January 01, 1996
(in-akustik Records INAK 11004 CD)
Moon’s Train – Rare Recordings ’65-’68
Those were the Golden Sixties. The young men's hair suddenly grew to shoulder length, the girls were wearing minis, and music was everywhere in the air. A trendy wind blew a sort of sound from the British Isles around the globe - a sound which was new and giving cause for concern as well as electrifying.
It's hard to say what elements this sound was exactly composed of. It may be correct to say that it was a clever synthesis of Blues roots and British Old-World-awareness of life, but this description misses the point of the phenomenon. There was simply more - a sort of energy which upset the relationship of generations and sexes, the expectation of the young ones and even the moral ideas of western societies.
More than music. And though: there had never been so much music before. In the beginning, the enthusiasm about afro-american Blues and Rhythm & Blues varieties was restricted to a small circle of connoisseurs, and fir first emulators performed - in Liverpool as well as in Manchester and London - in dim club caves in front of a mostly hand-sorted audience.
Then there was the mass euphoria. It was called "Beatlemania", but it could just as well have entered history as "Stones-Sensation". The Rolling Stones did not only have a talent to enter the scene as the Bad Boys of the British Rock evolution. They had sharper tongues, they were less compromising and finally not less ambitious than the four "mushroom heads" John, Paul, George and Ringo. The "Glimmer Twins" Mick Jagger and Keith Richards drew all public attention on them with the Stones. Bass player Billy Wyman had always been the one out of place. Strange enough, he has made a secret of his age till today, but he (who finally quite in 1993) had surely been the eldest of the group.
Though Old Bill belongs to the category "still waters", he is a crafty one. He has been open to new events, maybe because rolling with the Stones didn't charge him, maybe because he knew that there had to be more of a musician's life than his super-group. So, one night he head the band Moon's Train playing in a club - and he liked them so much that he decided to become their manager and producer. Not enough, Bill began an utmostly productive partnership of songwriting with the engine driver of this high pressure steaming music-machine, the keyboard player and singer Peter Gosling.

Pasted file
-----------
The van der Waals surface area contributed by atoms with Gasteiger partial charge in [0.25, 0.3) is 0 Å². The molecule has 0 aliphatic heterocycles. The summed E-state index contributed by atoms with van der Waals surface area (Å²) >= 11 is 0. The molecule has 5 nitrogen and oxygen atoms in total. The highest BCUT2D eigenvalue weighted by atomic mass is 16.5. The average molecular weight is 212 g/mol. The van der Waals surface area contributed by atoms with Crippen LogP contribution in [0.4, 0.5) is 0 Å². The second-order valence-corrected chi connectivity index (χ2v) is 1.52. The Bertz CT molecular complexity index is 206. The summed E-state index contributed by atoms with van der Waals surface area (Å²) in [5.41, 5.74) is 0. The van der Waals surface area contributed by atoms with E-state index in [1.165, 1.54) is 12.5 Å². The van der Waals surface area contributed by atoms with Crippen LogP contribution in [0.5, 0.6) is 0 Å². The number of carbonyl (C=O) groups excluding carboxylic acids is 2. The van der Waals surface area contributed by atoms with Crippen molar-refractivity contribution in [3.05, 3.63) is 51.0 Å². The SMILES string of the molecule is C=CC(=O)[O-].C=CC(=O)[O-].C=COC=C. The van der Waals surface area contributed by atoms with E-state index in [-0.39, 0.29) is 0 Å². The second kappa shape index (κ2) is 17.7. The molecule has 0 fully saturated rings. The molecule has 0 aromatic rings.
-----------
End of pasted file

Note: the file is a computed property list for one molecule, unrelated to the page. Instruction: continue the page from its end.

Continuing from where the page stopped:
We all know that Moon's Train did not become the top act of the sixties. But, meeting on stage and in studios for cool sessions between 1964 and 1967/68. The up to seven musicians (plus guests) produced a damn good sound, and a damn timeless one - proved by the recordings complied on this CD.
With 17 titles, Gosling & Co transport an enthusiasm for experiments, a sense of humour, a relxation and an overwhelming pleasure which was missing in some of the famous recordings of those days between "Yeah! Yeah! Yeah!" and Woodstock. There was no stylistic finesse and no tone colour which they did not try. And what moon's Train made out of it! "The Life I Lead" is pushed forwards by powerful caribbean rock-steady-rhythms. "I Get Excited" is an exciting panorama of urban US rhythm & blues, with refrain choirs for several voices, laid upon an unquietly pulsing base.
"Home And Dry" is digging passionately in the roots of blues and gospel. "Marriage Is For Old Folks" is a jazzy swinging refusal to the undemanding settling in the harbour of marriage. While the "Telephone Talker" is using the impressive tone language of Stax-Soul. "Say What I Mean" is playing with the attractive contrast of psychedelic sound alienation and thriller signature tune. And when this rock train changes into a lower gear, it's sliding through the fields of typically British harmony pop ("My Love For You"), or, with its expressive singing and the power of the wind players, it's becoming a soul-train (as in "I'm Not The Marrying Kind").
Due to Bill Wyman, the rock & soul express train stopped for some time at nearly any important club-station of Great Britain - from the legendary "Speakeasy" to the famous Beatles' club "Cavern". Moon's Train performed with the Stones in the culty TV program "Ready Steady Go", and they jammed with Jimi Hendrix. Now, on CD, posterity can appreciate the great talents who had missed the connection to the charts' train those days. Here's Moon's Train - as you like it.
Full track listing
Moon's Train: Rare Recordings '65-'68